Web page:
Article  Google Scholar 

  113. 113.

    Jurd R, Arras M, Lambert S et al (2003) General anesthetic actions in vivo strongly attenuated by a point mutation in the GABA(A) receptor beta3 subunit. FASEB J Off Publ Fed Am Soc Exp Biol 17:250–252. https://doi.org/10.1096/fj.02-0611fje

    Article  Google Scholar 

  114. 114.

    Reynolds DS, Rosahl TW, Cirone J et al (2003) Sedation and anesthesia mediated by distinct GABA(A) receptor isoforms. J Neurosci 23:8608–8617. https://doi.org/10.1523/JNEUROSCI.23-24-08608.2003

    Article  Google Scholar 

  115. 115.

    Thompson SA, Whiting PJ, Wafford KA (1996) Barbiturate interactions at the human GABAA receptor: dependence on receptor subunit combination. Br J Pharmacol 117:521–527. https://doi.org/10.1111/j.1476-5381.1996.tb15221.x

    Article  Google Scholar 

  116. 116.

    Maldifassi MC, Baur R, Sigel E (2016) Functional sites involved in modulation of the GABAA receptor channel by the intravenous anesthetics propofol, etomidate and pentobarbital. Neuropharmacology 105:207–214. https://doi.org/10.1016/j.neuropharm.2016.01.003

    Article  Google Scholar 

  117. 117.

    Chiara DC, Jounaidi Y, Zhou X et al (2016) General anesthetic binding sites in human α4β3δ γ-aminobutyric acid type A receptors (GABAARs). J Biol Chem 291:26529–26539. https://doi.org/10.1074/jbc.M116.753335

    Article  Google Scholar 

  118. 118.

    Belelli D, Lambert JJ (2005) Neurosteroids: endogenous regulators of the GABA(A) receptor. Nat Rev Neurosci 6:565–575. https://doi.org/10.1038/nrn1703

    Article  Google Scholar 

  119. 119.

    Akk G, Li P, Bracamontes J et al (2008) Mutations of the GABA-A receptor alpha1 subunit M1 domain reveal unexpected complexity for modulation by neuroactive steroids. Mol Pharmacol 74:614–627. https://doi.org/10.1124/mol.108.048520

    Article  Google Scholar 

  120. 120.

    Hosie AM, Wilkins ME, da Silva HMA, Smart TG (2006) Endogenous neurosteroids regulate GABAA receptors through two discrete transmembrane sites. Nature 444:486–489. https://doi.org/10.1038/nature05324

    Article  Google Scholar 

  121. 121.

    Li P, Bandyopadhyaya AK, Covey DF et al (2009) Hydrogen bonding between the 17beta-substituent of a neurosteroid and the GABA(A) receptor is not obligatory for channel potentiation. Br J Pharmacol 158:1322–1329. https://doi.org/10.1111/j.1476-5381.2009.00390.x

    Article  Google Scholar 

  122. 122.

    Hosie AM, Wilkins ME, Smart TG (2007) Neurosteroid binding sites on GABA(A) receptors. Pharmacol Ther 116:7–19. https://doi.org/10.1016/j.pharmthera.2007.03.011

    Article  Google Scholar 

  123. 123.

    Hanrahan JR, Chebib M, Johnston GAR (2015) Interactions of flavonoids with ionotropic GABA receptors. Adv Pharmacol 72:189–200. https://doi.org/10.1016/bs.apha.2014.10.007

    Article  Google Scholar 

  124. 124.

    Hanrahan JR, Chebib M, Johnston GAR (2011) Flavonoid modulation of GABA(A) receptors. Br J Pharmacol 163:234–245. https://doi.org/10.1111/j.1476-5381.2011.01228.x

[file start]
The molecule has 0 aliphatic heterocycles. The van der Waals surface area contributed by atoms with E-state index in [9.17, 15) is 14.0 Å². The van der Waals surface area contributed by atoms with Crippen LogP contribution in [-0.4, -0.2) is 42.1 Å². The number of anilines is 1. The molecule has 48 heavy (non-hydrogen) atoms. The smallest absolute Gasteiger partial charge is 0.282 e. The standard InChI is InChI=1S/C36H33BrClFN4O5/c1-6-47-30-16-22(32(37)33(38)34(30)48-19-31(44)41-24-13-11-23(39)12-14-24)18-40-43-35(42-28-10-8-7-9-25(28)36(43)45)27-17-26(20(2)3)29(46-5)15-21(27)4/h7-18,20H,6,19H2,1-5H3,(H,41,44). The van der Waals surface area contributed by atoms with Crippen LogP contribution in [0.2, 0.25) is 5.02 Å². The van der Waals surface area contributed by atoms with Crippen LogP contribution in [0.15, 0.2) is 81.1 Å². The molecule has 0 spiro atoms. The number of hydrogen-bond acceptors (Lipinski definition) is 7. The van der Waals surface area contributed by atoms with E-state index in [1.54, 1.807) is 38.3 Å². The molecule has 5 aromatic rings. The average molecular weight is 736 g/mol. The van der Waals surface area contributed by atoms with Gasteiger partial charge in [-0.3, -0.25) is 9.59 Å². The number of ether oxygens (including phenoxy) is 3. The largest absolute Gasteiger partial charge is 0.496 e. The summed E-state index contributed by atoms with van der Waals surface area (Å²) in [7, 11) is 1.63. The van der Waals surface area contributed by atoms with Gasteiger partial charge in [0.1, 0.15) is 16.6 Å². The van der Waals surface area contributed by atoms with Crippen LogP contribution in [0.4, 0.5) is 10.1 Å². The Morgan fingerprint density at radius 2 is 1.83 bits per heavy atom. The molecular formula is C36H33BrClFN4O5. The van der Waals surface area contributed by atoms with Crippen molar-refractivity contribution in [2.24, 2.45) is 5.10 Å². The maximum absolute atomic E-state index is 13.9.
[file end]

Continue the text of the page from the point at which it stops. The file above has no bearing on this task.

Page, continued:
Article  Google Scholar 

  125. 125.

    Wang G, Clark CG, Rodgers FG (2002) Detection in Escherichia coli of the genes encoding the major virulence factors, the genes defining the O157:H7 serotype, and components of the type 2 Shiga toxin family by multiplex PCR. J Clin Microbiol 40:3613–3619. https://doi.org/10.1128/jcm.40.10.3613-3619.2002

    Article  Google Scholar 

  126. 126.

    Fernandez SP, Mewett KN, Hanrahan JR et al (2008) Flavan-3-ol derivatives are positive modulators of GABA(A) receptors with higher efficacy for the alpha(2) subtype and anxiolytic action in mice. Neuropharmacology 55:900–907. https://doi.org/10.1016/j.neuropharm.2008.06.069

    Article  Google Scholar 

  127. 127.

    Wang F, Xu Z, Yuen CT et al (2007) 6,2’-Dihydroxyflavone, a subtype-selective partial inverse agonist of GABAA receptor benzodiazepine site. Neuropharmacology 53:574–582. https://doi.org/10.1016/j.neuropharm.2007.06.018

    Article  Google Scholar 

  128. 128.

    Kavvadias D, Sand P, Youdim KA et al (2004) The flavone hispidulin, a benzodiazepine receptor ligand with positive allosteric properties, traverses the blood-brain barrier and exhibits anticonvulsive effects. Br J Pharmacol 142:811–820. https://doi.org/10.1038/sj.bjp.0705828

    Article  Google Scholar 

  129. 129.

    Atakan Z (2012) Cannabis, a complex plant: different compounds and different effects on individuals. Ther Adv Psychopharmacol 2:241–254. https://doi.org/10.1177/2045125312457586

    Article  Google Scholar 

  130. 130.

    Ruffolo G, Cifelli P, Roseti C et al (2018) A novel GABAergic dysfunction in human Dravet syndrome. Epilepsia 59:2106–2117. https://doi.org/10.1111/epi.14574

    Article  Google Scholar 

  131. 131.

    An D, Peigneur S, Hendrickx LA, Tytgat J (2020) Targeting cannabinoid receptors: current status and prospects of natural products. Int J Mol Sci 21. https://doi.org/10.3390/ijms21145064

  132. 132.

    Lambert DM, Fowler CJ (2005) The endocannabinoid system: drug targets, lead compounds, and potential therapeutic applications. J Med Chem 48:5059–5087. https://doi.org/10.1021/jm058183t

    Article  Google Scholar 

  133. 133.

    Katona I, Freund TF (2012) Multiple functions of endocannabinoid signaling in the brain. Annu Rev Neurosci 35:529–558. https://doi.org/10.1146/annurev-neuro-062111-150420

    Article  Google Scholar 

  134. 134.

    Sigel E, Baur R, Rácz I et al (2011) The major central endocannabinoid directly acts at GABA(A) receptors. Proc Natl Acad Sci U S A 108:18150–18155. https://doi.org/10.1073/pnas.1113444108

    Article  Google Scholar 

  135. 135.

    Baur R, Gertsch J, Sigel E (2013) Do N-arachidonyl-glycine (NA-glycine) and 2-arachidonoyl glycerol (2-AG) share mode of action and the binding site on the β2 subunit of GABAA receptors? PeerJ 1:e149. https://doi.org/10.7717/peerj.149